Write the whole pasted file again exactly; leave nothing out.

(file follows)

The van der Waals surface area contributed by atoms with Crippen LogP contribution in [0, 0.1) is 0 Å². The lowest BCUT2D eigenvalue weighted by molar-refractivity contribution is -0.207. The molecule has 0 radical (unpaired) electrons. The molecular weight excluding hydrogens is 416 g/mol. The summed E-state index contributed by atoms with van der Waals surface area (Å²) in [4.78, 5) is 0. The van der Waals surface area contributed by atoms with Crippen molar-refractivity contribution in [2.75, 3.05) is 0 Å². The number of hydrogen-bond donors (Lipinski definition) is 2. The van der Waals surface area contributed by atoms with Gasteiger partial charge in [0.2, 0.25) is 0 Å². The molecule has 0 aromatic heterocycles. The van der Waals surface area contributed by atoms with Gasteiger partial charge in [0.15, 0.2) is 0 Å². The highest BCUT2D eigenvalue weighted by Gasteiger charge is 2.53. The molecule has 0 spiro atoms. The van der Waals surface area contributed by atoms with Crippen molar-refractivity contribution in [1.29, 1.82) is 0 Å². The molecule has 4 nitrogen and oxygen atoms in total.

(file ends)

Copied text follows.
The van der Waals surface area contributed by atoms with Crippen LogP contribution in [0, 0.1) is 0 Å². The lowest BCUT2D eigenvalue weighted by molar-refractivity contribution is -0.207. The molecule has 0 radical (unpaired) electrons. The molecular weight excluding hydrogens is 416 g/mol. The summed E-state index contributed by atoms with van der Waals surface area (Å²) in [4.78, 5) is 0. The van der Waals surface area contributed by atoms with Crippen molar-refractivity contribution in [2.75, 3.05) is 0 Å². The number of hydrogen-bond donors (Lipinski definition) is 2. The van der Waals surface area contributed by atoms with Gasteiger partial charge in [0.2, 0.25) is 0 Å². The molecule has 0 aromatic heterocycles. The van der Waals surface area contributed by atoms with Gasteiger partial charge in [0.15, 0.2) is 0 Å². The highest BCUT2D eigenvalue weighted by Gasteiger charge is 2.53. The molecule has 0 spiro atoms. The van der Waals surface area contributed by atoms with Crippen molar-refractivity contribution in [1.29, 1.82) is 0 Å². The molecule has 4 nitrogen and oxygen atoms in total.